Celebrating Rising Homeownership Rates for Black Women in the US

March 27, 2024

Celebrating Rising Homeownership Rates for Black Women in the US

PERSPECTIVES | With Tiffany Roan

There is an indelible resilience and persistence that Black women have despite our complex history with America.

Within us is both a deep appreciation of how far we have come, directly alongside the acknowledgement of how far there is to go. Despite this, or perhaps because of it, we continue to set standards for progress; from Fannie Lou Hamer in the Civil Rights Movement, to Dr. Mae Jemison exploring space, for the multitudes of Black women who have become first time homebuyers year over year, we persist. And when Black women succeed, the entire country moves in that direction. 

Homeownership rates for Black women are climbing across the country, and it’s unlocking a new future filled with economic possibilities. This trend is true here in Denver at the Dearfield Fund for Black Wealth, where 60% of first time homebuyers are women. Since launching in 2021, the fund has invested alongside  179 first time Black homebuyers as part of a broader movement, to help build generational wealth and close the racial wealth gap. And this is just the beginning at The Dearfield Fund; we’re on a path to serve 1,000 individuals in the next 10 years, generating an estimated $100 million in Black wealth. To know that roughly $60 million of this new wealth is held by Black women in my community evokes a pride and a purpose that is hard to articulate. When Black women own their own homes, we are not only building wealth, we are building agency. There is agency and freedom in home ownership, the power to determine your future and the legacy you leave behind.

There is agency and freedom in home ownership, the power to determine your future and the legacy you leave behind. This legacy, this resistance, this wealth – it is worth celebrating.

– Tiffany Roan

And while you know we can and will celebrate, we also loudly assert that while home buying statistics are moving in the right direction, Black women still fall behind in overall wealth building. Burdened by education loan debt and inequality in career advancement and pay disparity, the banks of the racial wealth gap can often feel like they’re widening for us. And again we hold in tension, the appreciation of the celebration and the acknowledgement of the distance.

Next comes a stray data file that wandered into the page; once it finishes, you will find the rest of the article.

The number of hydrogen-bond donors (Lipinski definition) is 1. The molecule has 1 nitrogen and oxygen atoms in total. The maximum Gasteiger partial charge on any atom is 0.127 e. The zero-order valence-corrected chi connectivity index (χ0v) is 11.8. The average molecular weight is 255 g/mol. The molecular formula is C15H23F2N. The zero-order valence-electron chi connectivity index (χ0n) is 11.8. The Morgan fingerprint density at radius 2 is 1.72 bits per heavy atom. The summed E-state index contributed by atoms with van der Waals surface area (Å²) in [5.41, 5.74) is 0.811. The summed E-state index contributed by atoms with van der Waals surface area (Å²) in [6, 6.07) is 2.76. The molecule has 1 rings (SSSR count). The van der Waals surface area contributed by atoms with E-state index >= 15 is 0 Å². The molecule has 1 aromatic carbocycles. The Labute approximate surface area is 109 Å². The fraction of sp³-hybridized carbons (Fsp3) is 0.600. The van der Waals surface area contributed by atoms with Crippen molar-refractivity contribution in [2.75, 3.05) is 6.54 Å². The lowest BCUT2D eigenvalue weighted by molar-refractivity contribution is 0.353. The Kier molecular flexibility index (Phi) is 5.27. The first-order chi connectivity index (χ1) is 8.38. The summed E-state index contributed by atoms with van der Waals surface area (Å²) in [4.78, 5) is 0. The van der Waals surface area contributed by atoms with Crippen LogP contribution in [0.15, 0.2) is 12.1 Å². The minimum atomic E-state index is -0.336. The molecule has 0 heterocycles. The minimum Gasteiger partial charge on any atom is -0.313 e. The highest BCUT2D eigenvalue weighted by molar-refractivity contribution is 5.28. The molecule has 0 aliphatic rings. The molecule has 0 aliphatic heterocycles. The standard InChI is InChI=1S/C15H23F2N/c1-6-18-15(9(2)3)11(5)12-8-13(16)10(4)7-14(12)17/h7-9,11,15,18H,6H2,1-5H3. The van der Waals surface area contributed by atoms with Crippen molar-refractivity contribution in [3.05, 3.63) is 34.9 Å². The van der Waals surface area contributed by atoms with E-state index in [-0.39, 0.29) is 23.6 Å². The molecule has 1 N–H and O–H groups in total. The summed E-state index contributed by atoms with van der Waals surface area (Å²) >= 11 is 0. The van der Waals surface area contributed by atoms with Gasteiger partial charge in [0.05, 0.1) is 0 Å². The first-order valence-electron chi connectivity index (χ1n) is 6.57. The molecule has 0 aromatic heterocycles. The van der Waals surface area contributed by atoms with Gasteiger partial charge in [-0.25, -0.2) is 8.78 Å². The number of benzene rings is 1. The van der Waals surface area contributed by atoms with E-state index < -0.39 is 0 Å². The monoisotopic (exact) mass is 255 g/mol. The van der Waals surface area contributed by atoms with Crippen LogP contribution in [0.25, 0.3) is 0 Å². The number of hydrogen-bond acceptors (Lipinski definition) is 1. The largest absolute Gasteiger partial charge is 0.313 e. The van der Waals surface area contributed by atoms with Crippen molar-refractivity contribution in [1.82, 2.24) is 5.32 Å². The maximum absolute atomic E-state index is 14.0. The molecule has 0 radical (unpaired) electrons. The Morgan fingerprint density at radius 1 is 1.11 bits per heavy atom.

I was recently speaking with a Dearfield homeowner who said to me, “When one door closes, another opens. And with the Dearfield Fund, that door leads to a home that you own.” While the optimism of her words is palpable, it can also be hard to ignore the doors that have slammed in our faces as of late.  In the U.S. today, it can feel like doors are closing in on Black women as we continue to push against the systems of inequity and oppression. Did we not hear the echoes of them slamming when the supreme court ended affirmative action in college admissions or when the Fearless Fund was targeted and attacked for its commitment to invest in women of color?

I hear it, I do. But I also hear that homeowner’s words and her optimism of the second door. The one that leads to a home that she owns, to a future of wealth, security and power. I am reminded of resilience and persistence, two qualities so deeply necessary in the work of disruption, of dismantling, of systems-change. I am reminded that we are just getting started at the Dearfield Fund for Black Wealth, on a path to close on 1,000 homes in Denver in the next 10 years. While I am clear about just how far we have to go, and I am so inspired by the success we have made and so deeply driven to unlock more doors to more homes for more women to own for themselves.


Founded by Denver-based philanthropic organization Gary Community Ventures, the Dearfield Fund for Black Wealth helps Black and African American communities build a foundation of intergenerational wealth and financial well-being, primarily through home ownership. To learn more, visit https://www.dearfieldfund.com.


Tiffany Roan, MPA

Tiffany is the bridge between prospective homebuyers and homeownership at the Dearfield Fund for Black Wealth, which supports a holistic wealth building strategy through the post-home purchase journey. She has spent her career in the financial literacy field, educating individuals and creating curriculum about the practical steps they can take to improve their financial wellbeing. Her recent endeavors have been focused on behavioral finance and intergenerational wealth building for Black and rural households.

One of the things that has drawn her to this work is the influence of family financial decisions and their impact. Born and raised in Tennessee, she saw the repercussions of the lack of financial education and how racial policies negatively affect the ability to obtain wealth for people of color. She desires to provide resources and grow as a subject matter expert to debunk the idea that Black and brown families cannot build wealth and lack financial aptitude.

Learn more about Tiffany >

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